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Shroff Eye Hospital

Shroff Eye Hospital is India's First Eye Hospital accredited by the Joint Commission International (USA) since 2006. Shroff Eye is also India's first and only Wavelight Concerto 500 Hz LASIK center. Shroff Eye has stood for excellence in eye care since 1919. A firm commitment to quality is at the heart of all services provided at our centers at Bandra(W) and Marine Drive, Mumbai.

Advances In Eye Care

Advances In Eye Care

The commonest eye problems that we face as we age are Age Related Macular Degeneration and Cataract. Even today, there are few who know of the advances that science has made in these two fields.

ARMD (Age Related Macular Degeneration)

Age-related macular degeneration (ARMD) is the one of the most common cause of vision loss in people over the age of 50 and its prevalence increases with age. It is caused by the degeneration of the Macula, the central and most sensitive part of the retina at the back of the eyes. This disorder results in the loss of central vision only — peripheral fields are always clear. Many people develop macular degeneration as part of the body’s natural aging process. The high risk factors identified are smoking, uncontrolled hypertension and prolonged exposure to direct bright sunlight.

There are two main types of ARMD: the “dry” form and the “wet” form. Most people with ARMD have the dry form.

  • “Dry” Macular Degeneration (atrophic) -This is caused by the aging and thinning of the tissues of the macula. Vision loss is usually gradual.
  • “Wet” Macular Degeneration (exudative) – Accounting for about 10% of all ARMD cases, Wet ARMD results when abnormal blood vessels form underneath the retina at the back of the eye leak fluid or blood and blur central vision. Vision loss may be rapid and severe.

People with macular degeneration notice that straight lines in a landscape – such as electricity poles, the sides of buildings or streets, appear wavy. Other symptoms include blurring of type or a page of print, with dark or empty spaces that may block the centre of the field of vision. You can detect early stages of macular degeneration by using a simple vision test using a chart called the Amsler grid.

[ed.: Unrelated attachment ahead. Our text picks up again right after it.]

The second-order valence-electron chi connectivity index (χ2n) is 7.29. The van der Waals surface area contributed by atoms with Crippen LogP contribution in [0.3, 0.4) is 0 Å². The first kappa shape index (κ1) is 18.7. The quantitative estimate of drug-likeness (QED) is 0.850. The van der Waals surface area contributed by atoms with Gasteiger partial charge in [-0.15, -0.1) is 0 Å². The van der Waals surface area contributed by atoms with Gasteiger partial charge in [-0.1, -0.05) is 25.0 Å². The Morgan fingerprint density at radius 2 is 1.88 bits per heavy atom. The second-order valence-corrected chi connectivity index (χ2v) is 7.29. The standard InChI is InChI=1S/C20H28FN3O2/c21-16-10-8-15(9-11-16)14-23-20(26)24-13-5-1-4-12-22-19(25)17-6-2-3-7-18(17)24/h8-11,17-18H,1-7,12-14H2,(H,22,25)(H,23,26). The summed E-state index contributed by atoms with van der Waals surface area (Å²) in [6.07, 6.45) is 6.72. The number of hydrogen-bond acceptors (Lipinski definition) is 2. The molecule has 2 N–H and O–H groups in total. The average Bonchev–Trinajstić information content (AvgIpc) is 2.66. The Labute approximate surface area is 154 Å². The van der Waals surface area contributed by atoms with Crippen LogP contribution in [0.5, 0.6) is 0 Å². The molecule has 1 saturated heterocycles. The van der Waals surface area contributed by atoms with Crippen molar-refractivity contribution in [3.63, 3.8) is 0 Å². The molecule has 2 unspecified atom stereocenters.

Reduce Risks of ARMD by:

  • Increasing intake of fruits and vegetables
  • Consuming fish (like tuna) more than once per week may be beneficial
  • Reducing alcohol consumption (alcohol depletes antioxidants and carotenoids in the body)
  • STOP or NEVER START smoking.
  • Wearing UV-blocking glasses/sunglasses
  • Control high blood pressure

Advanced Treatment of ARMD

Laser surgery and medications can be used to treat certain types of ARMD. Furthermore, certain types of “wet” macular degeneration can be treated with Anti-VGEF injections. These injections target a specific chemical – vascular endothelial growth factor (VEGF) – in your body. Recent development of anti-VEGF medications have become an exciting advance in the treatment of wet AMD helping many patients who were believed to be ‘hopeless’. Bevacizumab (Avastin) and Ranibizumab (Lucentis) are two effective drugs. Most patients will retain the vision they have and some will regain some of the lost vision after these treatments.

CATARACT is one of the most commonly known eye conditions causing visual impairment. People who remember when cataract removal involved general anesthesia, days in the hospital, weeks immobile at home and the subsequent need to wear thick glasses may find it hard to believe how much the procedure has changed. While in the past people waited until a cataract was fully “ripe” and nearly blinding before having it removed, the current recommendation is to have the surgery as soon as a cataract interferes with normal activities, including driving, watching television, climbing stairs, playing games, cooking and reading. In fact, the more advanced a cataract becomes; the more difficult it is to give the desired result.

Evolution of Cataract Surgery- “No-Stitch” “No Stress” Customized Cataract Surgery The fundamental aim of cataract surgery, the removal of the opacified natural lens to improve vision, has remained the same for hundreds of years. However, the way in which this is achieved and the expectations of people undergoing the procedure have changed drastically. Advances allow cataract surgery to be customized for every patient.

Today, cataract surgery is nearly always performed under local or topical (eye drops) anesthesia and takes less than 15 minutes.